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Old 02-27-03, 10:21 PM   #21
etr
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Join Date: Aug 2002
Location: NC, US
Posts: 55
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Quote:
Originally posted by DustSmoke
I personally do not enjoy people that don't have a clue as to how this stuff works, fail to look it up or even read about it, then commit to a definitive bashing attitude because this is the way it works in windows.
I'm not sure wether this was a dig at me or a gneralization. I've done what digging I'm interested in. I can assure you that I have done a number of web searches, and have failed to find evidence that nVidia has released one iota of development information for the nForce 1/2 AGP implementation. If you have seen such evidence, please post it.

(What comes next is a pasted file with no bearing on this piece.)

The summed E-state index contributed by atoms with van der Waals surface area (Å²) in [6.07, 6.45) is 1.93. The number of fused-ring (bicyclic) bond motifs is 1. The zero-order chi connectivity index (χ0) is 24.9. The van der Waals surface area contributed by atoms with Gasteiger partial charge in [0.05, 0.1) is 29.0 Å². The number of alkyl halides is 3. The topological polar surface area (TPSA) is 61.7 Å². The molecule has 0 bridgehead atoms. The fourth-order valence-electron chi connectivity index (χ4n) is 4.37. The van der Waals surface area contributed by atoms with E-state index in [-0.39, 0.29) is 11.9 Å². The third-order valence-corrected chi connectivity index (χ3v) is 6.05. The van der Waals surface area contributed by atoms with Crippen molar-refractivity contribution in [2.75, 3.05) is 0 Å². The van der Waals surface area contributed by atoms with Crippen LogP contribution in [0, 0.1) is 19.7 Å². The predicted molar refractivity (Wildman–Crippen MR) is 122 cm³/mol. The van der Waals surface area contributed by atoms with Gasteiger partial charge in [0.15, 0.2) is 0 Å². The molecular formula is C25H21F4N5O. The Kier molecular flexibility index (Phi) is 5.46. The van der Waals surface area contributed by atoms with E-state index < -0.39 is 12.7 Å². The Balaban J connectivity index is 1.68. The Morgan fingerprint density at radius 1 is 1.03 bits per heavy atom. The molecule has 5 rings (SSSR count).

While, I realize that a lack of proof for something does not prove its negation, it does give a basis for suspicions. However, in abscence of hard information one way or the other, I carefully dealt with the question of the possibility that nVidia is withholding information on a strictly hypothetical basis. I do not care to count the number of times I wrote the equivalent of "if nVidia is withholding this information" in my prior post. Furthermore, even in dealing with a hypothetical situation, my post did not "bash" nVidia.

Quote:
There is no way you can sit there and tell me that it was not feasible or foreseeable on 'your' part that this issue would exist had you done your homework before buying for Linux.
This seems to be a dig directed at me, so I will correct you.